Once all the legos are unpacked you will want to label the box, Smarthub, motor and sensors with a number.  DO THIS!  Do not skip this step or think you can do it during the lesson.  It is a million times easier to have everything numbered ahead of time. You will also want to put AA batteries in the Smarthub for your first lesson.   In case you need a little help opening the battery compartment, check out this video.  Next, familiarize yourself with the Lego WeDo app. I personally did not find it super user friendly so there was a bit of looking around to locate everything.  This is time well spent.  The day before we started the lesson I sent the students the link to the download for the Lego WeDo app via Google Classroom.  This saved me a lot of time.

The first project was Milo the Science Rover Part A.  Lego recommends doing all the Milo lessons in one swoop if you can.  That was indeed my plan, but it did not work out.  We only got through part A for our first lesson and it was enough.  At the end of the lesson we stored our Milos so that we can do the other portions this week.  

Prior to getting out the Lego kits I had the students open up their Milo slide in Google classroom.  The first slide looks like this.
Lego WeDo Classroom

It is a video about inventing by Kid President and gets the kids thinking about science and engineering.  After they watch the video they go to the next slide to and fill out the Can-Have-Are chart independently.  I then had the class come to the carpet and we filled out my Can-Have-Are altogether.  This was a great way to discuss what scientists DO.  Here is the Can-Have-Are my class came up with.
Lego WeDo Classroom
Now we were ready to get to the question portion of the lesson.  I showed the students the rover video in the Milo lesson.   I showed this video on my Smartboard and we watched it together.  After the video they opened up Question slide in their Milo presentation.  We discussed the question and the students were given time to record their answer.  This was what my group came up with.
Lego WeDo Classroom

Now it is time to make their Milo.   There are very clear directions located in the WeDo app. I worked with my kiddos to get to the direction slides and then I set the partners loose to make their own Milos.  The kids did a great job with this and really didn't need my help at all.  
Lego WeDo Classroom

Lego WeDo Classroom

Lego WeDo Classroom

Lego WeDo Classroom

Lego WeDo Classroom

Lego WeDo Classroom

Once the Milos are built comes the real excitement-CODING!!!  The Lego WeDo app guides the students through the process with pictures in a drag and drop format. When they have replicated the simple line of code they need their Milo to communicate with their Chromebook.  This is why you needed to have each Smarthub numbered ahead of time!!!!  The app has a fun little video to show the kids how to get their Smarthub to coordinate with their Chromebook. I had the kids watch the video and then I walked them through getting their Chromebook synced to their Smarthub.  This was not a super smooth process.  There were definitely glitches and I would plan to spend more time on this portion of the lesson then what the Lego teacher guide recommends.  When they do get Milo to move forward it is pure pandemonium (in a good way)!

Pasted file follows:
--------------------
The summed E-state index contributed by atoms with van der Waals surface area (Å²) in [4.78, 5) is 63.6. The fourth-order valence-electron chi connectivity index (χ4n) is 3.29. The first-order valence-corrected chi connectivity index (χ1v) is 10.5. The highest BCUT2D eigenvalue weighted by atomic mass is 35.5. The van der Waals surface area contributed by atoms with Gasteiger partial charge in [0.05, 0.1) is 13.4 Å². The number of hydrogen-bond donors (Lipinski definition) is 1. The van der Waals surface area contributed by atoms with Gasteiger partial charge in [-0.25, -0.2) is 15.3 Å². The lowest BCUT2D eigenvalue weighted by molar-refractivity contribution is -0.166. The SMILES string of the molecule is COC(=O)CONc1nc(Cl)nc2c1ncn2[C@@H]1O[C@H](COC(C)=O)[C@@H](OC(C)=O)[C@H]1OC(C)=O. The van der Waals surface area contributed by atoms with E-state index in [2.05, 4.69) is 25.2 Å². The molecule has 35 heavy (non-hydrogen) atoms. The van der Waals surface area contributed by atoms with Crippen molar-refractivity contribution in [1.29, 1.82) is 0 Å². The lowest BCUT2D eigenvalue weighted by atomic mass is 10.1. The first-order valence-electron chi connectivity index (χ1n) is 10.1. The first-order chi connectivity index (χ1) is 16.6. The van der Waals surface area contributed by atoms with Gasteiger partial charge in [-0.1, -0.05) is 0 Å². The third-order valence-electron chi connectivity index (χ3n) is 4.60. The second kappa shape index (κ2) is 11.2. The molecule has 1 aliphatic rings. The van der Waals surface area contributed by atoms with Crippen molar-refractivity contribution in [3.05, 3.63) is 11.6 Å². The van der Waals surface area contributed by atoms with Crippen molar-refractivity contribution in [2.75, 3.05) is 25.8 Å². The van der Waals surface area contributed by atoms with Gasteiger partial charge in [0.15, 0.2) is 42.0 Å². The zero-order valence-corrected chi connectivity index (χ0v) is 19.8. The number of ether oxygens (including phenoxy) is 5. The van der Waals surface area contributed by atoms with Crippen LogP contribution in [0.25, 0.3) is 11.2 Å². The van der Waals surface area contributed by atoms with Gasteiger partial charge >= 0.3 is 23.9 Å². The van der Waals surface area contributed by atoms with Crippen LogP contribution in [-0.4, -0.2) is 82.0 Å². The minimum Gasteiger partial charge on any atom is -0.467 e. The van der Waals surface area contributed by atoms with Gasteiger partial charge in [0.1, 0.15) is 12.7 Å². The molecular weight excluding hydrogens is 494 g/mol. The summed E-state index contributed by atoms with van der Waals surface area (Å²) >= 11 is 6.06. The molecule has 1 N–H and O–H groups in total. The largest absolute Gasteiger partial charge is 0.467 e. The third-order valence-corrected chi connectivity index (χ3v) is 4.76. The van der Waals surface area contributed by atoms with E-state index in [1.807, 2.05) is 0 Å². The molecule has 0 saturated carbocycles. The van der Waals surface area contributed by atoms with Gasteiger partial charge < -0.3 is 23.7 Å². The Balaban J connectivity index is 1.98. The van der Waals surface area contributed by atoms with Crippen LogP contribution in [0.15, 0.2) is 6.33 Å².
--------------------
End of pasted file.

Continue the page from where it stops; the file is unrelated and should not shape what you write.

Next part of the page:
Our lesson concluded with the students finishing their Milo assignment in Google classroom.  They needed to take a selfie with Milo.
Lego WeDo Classroom

I also had them answer a couple of questions so that I could gauge their engagement and learning as I planned for our next lesson.  Here's what they had to say:
Lego WeDo Classroom

Lego WeDo Classroom

As you can see, we need to get our Milos talking!!!  You will notice that my students documented their learning via Google slides.  The Lego WeDo app has documentation tools in it.  I really wanted an EASY way for the kids to document their learning where I would have access to it and Google slides is what I am used to so I recreated the Lego tasks and added a few of my own and made it in to a Google slide project.  If you would like to use this in your classroom, you can download it here:  Please make a copy when you save it to your drive.  Thanks and Happy Building.

Monday, February 27, 2017

Lego Geometry

We just finished learning about 3D shapes and I wanted a way for the kiddos to review their learning during their independent math time.  I came up with this idea while cruising through the Lego store with the hubs.  I filled a small box with a variety of legos and I had the kids open up the Lego Geometry assignment in Google Classroom.  The kiddos were asked to build a cube and a rectangular prism.  I debated about dictating the size, but decided to let them free build and I am glad I did.  Once the students finished building they filled out their slides in Google classroom.  I plan to print them out into a geometry book.  You can see an example of the slides below.  If you want a copy of the slides for use in your classroom, just click on the photos below.